The RIN SCG visit to the National Coastwatch Institution Station, Portland Bill took place yesterday, on a fine but rather windy day.
Mike Burgoyne, a past Director of the RIN and current Deputy Station Manager, hosted the Small Craft Group visit, together with Roger Sullivan, the Media Support Officer and Eleanore Fitzgeorge-Parker, the Quartermaster.
After a heart-felt welcome from Mike Burgoyne, who had served as RIN's Director for 10 years and had been a volunteer with the NCI for 18 years, Roger Sullivan gave the group a video presentation on the history of the station. All the NCI stations are independently run by groups of local volunteers who are responsible for both the management and financing of the stations. The Portland Bill station is built on Crown land and they pay an annual rent to the Crown. Although the volunteers give their time and expertise freely, including paying for their own uniforms, the Lookout costs around £8000 p.a. to run, so the volunteers are also engaged in fundraising. The local community has always been extremely supportive, participating in numerous fundraising events.
Portland Bill was one of the last Coastguard lookout stations to close in 1994; was saved from demolition in 1996 and was the 46th to re-open under the NCI banner in 1997. The station was completely re-built in 2004, doubling the size of the watch lookout. In 2012, HRH The Princess Royal opened the new Training Centre at the station, which is sited next to the Lookout and used on a regular basis for training new volunteers, all of whom go through a 6-7 week induction programme. Concurrent with opening of the new Training Centre, the station was also awarded the Queen's Award for Voluntary Service, during The Princess Royal's visit.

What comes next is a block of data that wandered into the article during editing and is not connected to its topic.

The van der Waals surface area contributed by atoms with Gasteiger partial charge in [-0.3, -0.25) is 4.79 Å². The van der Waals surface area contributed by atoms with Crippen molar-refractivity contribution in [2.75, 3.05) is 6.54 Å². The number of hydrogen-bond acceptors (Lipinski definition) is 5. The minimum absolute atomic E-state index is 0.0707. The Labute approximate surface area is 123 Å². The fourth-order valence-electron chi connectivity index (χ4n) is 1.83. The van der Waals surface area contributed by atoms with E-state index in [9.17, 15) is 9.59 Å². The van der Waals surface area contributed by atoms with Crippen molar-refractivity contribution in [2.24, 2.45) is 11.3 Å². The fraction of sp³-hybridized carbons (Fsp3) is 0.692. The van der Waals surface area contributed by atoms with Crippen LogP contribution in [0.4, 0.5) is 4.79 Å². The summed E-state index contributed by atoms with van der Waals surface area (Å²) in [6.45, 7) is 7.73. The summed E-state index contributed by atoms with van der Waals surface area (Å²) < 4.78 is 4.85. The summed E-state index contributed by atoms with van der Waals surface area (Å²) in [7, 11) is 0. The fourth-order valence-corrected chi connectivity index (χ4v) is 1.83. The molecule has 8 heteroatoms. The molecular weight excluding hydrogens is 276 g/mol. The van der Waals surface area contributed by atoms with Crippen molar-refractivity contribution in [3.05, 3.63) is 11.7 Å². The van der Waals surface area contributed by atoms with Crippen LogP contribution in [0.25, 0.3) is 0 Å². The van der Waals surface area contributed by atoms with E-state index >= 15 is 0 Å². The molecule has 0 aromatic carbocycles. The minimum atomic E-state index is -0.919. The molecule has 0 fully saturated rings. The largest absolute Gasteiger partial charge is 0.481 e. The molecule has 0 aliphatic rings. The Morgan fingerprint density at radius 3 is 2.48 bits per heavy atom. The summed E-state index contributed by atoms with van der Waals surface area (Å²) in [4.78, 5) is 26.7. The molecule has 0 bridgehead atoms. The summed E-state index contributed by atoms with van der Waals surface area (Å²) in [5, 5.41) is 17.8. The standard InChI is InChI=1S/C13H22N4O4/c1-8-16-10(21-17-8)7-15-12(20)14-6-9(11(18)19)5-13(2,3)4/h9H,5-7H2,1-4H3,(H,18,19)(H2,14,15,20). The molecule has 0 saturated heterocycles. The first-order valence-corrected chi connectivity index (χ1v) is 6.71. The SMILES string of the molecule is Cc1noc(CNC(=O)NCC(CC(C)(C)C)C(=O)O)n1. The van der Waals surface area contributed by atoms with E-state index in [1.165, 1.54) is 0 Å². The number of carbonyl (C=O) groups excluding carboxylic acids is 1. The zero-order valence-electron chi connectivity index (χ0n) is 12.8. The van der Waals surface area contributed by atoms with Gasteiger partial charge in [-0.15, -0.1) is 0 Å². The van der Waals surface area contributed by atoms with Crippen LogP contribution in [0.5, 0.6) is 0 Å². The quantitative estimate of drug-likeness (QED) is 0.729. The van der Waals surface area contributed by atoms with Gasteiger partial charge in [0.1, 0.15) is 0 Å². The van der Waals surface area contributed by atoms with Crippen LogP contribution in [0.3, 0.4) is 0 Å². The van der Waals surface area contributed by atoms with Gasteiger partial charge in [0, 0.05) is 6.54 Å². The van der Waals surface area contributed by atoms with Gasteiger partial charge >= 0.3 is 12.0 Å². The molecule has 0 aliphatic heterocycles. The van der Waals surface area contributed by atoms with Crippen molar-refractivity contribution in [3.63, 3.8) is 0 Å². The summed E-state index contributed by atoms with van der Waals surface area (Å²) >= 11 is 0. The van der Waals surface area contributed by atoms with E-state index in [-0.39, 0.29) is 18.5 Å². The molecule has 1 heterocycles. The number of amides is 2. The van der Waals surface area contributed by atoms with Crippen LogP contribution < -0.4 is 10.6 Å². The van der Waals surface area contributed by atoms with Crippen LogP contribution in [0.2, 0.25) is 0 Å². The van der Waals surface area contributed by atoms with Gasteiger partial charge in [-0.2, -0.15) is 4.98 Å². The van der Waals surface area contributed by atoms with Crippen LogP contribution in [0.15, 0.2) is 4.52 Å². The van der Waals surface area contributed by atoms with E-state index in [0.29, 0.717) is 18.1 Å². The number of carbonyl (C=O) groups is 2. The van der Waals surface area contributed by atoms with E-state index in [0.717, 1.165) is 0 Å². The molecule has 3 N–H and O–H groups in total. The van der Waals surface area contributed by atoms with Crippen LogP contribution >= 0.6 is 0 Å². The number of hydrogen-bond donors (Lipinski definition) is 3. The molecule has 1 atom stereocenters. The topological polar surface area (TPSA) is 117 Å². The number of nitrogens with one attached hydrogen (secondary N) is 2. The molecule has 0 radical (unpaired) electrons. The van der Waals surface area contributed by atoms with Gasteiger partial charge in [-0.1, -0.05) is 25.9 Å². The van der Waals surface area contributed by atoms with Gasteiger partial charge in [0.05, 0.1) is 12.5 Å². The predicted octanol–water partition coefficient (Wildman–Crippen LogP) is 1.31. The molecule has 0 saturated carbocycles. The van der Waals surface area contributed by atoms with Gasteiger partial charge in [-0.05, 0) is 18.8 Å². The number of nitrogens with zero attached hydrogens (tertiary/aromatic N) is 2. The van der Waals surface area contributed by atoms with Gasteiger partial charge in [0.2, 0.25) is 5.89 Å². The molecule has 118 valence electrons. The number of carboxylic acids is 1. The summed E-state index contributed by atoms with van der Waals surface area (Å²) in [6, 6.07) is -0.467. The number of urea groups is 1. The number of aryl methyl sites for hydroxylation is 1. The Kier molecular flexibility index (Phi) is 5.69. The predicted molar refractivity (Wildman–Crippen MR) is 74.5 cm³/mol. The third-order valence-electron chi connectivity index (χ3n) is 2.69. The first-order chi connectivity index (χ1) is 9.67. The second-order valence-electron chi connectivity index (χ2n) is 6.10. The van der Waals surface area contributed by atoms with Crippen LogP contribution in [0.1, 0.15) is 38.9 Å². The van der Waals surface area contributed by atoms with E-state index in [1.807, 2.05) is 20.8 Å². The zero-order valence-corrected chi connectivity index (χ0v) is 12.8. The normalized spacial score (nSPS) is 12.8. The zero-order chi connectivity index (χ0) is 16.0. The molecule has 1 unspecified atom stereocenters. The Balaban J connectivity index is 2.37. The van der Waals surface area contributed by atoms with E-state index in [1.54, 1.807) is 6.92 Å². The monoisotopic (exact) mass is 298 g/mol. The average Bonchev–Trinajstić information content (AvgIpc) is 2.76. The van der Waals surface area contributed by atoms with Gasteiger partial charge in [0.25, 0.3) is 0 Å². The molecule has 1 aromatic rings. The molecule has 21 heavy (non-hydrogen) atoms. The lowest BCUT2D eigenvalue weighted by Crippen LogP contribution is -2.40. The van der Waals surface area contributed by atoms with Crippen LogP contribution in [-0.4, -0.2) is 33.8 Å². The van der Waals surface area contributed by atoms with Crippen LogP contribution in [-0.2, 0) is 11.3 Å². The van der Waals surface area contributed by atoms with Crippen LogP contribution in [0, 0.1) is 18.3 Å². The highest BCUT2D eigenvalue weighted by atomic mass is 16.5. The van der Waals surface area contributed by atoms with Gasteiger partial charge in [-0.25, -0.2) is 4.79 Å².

Volunteers, due to regular 4 hour shifts required, tend to be those no longer in work, looking for a hobby. Whilst there was a cadet section, this was not that well supported with young volunteers as there were other opportunities available in the area for them, including two Sea Cadet branches. However, the station was lucky in that there was no shortage of willing older volunteers.
The station is currently responsible for visually monitoring some 390 square miles, including sea, coastal cliffs and paths from 0700 to 1900, 364 days a year. This visual watch is assisted by the use of VHF radio, radar, AIS, high powered telescopes, binoculars, as well as CCTV via a camera that is installed on the seaward side of Portland Bill Lighthouse. A mandatory watch is kept on Channel 65, as anyone can call the NCI on this channel for local information, including weather, tidal, etc or advice. However, the channel is still under-used at present, despite widespread publicity.
The station forms part of the Dorset Search and Rescue organisation and has close links with their nearest Coastguard Station and they do sometimes get to use Channel 0, under the direction of the Coastguard.
The presentations concluded with a video about the wreck of the US LCT(A) 2454 on Chesil Beach which foundered during a storm on October 13th, 1944.
After the presentations, the group was split up into smaller groups to be shown round the Lookout by Mike Burgoyne, where RIN members and their guests met one of the Duty Officers. We also had the opportunity to gain hands-on experience of some of the equipment in use.
Mike and his wife then joined our group for an excellent lunch at The Lobster Pot restaurant on Portland Bill.
Many thanks to Mike and the team for hosting such an informative and enjoyable visit.
Don't forget to keep an eye open on the website for other RIN SCG activities that are available to members and their guests. These are advertised under the the Small Craft Group events pages on the website. Many of these activities require members to booking in advance, as places are limited and can fill up quickly, once an activity has been announced as open for bookings.